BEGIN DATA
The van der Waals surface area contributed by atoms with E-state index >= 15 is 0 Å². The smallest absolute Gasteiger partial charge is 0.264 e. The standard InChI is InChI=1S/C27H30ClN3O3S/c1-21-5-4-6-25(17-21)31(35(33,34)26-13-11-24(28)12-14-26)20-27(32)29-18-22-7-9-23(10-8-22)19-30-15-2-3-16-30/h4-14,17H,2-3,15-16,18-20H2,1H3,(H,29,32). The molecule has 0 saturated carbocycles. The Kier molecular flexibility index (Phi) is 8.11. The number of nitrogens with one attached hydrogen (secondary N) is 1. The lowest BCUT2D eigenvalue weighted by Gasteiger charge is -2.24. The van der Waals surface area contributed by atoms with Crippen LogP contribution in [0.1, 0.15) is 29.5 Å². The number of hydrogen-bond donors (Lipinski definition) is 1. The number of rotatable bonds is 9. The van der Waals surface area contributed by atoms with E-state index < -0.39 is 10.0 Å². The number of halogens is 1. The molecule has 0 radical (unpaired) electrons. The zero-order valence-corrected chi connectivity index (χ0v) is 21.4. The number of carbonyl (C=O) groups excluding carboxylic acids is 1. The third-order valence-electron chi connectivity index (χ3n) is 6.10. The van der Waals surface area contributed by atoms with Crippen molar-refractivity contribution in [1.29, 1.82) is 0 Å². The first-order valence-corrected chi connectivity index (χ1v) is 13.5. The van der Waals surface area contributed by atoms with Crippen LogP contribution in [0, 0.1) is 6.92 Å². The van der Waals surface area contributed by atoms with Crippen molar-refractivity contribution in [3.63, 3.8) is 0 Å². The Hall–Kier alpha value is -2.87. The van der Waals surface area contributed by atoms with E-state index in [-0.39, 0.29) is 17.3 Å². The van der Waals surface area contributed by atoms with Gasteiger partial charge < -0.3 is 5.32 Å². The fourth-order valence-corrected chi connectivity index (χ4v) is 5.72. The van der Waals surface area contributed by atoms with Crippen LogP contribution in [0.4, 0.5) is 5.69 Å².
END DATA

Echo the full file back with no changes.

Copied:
The van der Waals surface area contributed by atoms with E-state index >= 15 is 0 Å². The smallest absolute Gasteiger partial charge is 0.264 e. The standard InChI is InChI=1S/C27H30ClN3O3S/c1-21-5-4-6-25(17-21)31(35(33,34)26-13-11-24(28)12-14-26)20-27(32)29-18-22-7-9-23(10-8-22)19-30-15-2-3-16-30/h4-14,17H,2-3,15-16,18-20H2,1H3,(H,29,32). The molecule has 0 saturated carbocycles. The Kier molecular flexibility index (Phi) is 8.11. The number of nitrogens with one attached hydrogen (secondary N) is 1. The lowest BCUT2D eigenvalue weighted by Gasteiger charge is -2.24. The van der Waals surface area contributed by atoms with Crippen LogP contribution in [0.1, 0.15) is 29.5 Å². The number of hydrogen-bond donors (Lipinski definition) is 1. The number of rotatable bonds is 9. The van der Waals surface area contributed by atoms with E-state index < -0.39 is 10.0 Å². The number of halogens is 1. The molecule has 0 radical (unpaired) electrons. The zero-order valence-corrected chi connectivity index (χ0v) is 21.4. The number of carbonyl (C=O) groups excluding carboxylic acids is 1. The third-order valence-electron chi connectivity index (χ3n) is 6.10. The van der Waals surface area contributed by atoms with Crippen molar-refractivity contribution in [1.29, 1.82) is 0 Å². The first-order valence-corrected chi connectivity index (χ1v) is 13.5. The van der Waals surface area contributed by atoms with Crippen LogP contribution in [0, 0.1) is 6.92 Å². The van der Waals surface area contributed by atoms with Crippen molar-refractivity contribution in [3.63, 3.8) is 0 Å². The Hall–Kier alpha value is -2.87. The van der Waals surface area contributed by atoms with E-state index in [-0.39, 0.29) is 17.3 Å². The van der Waals surface area contributed by atoms with Gasteiger partial charge < -0.3 is 5.32 Å². The fourth-order valence-corrected chi connectivity index (χ4v) is 5.72. The van der Waals surface area contributed by atoms with Crippen LogP contribution in [0.4, 0.5) is 5.69 Å².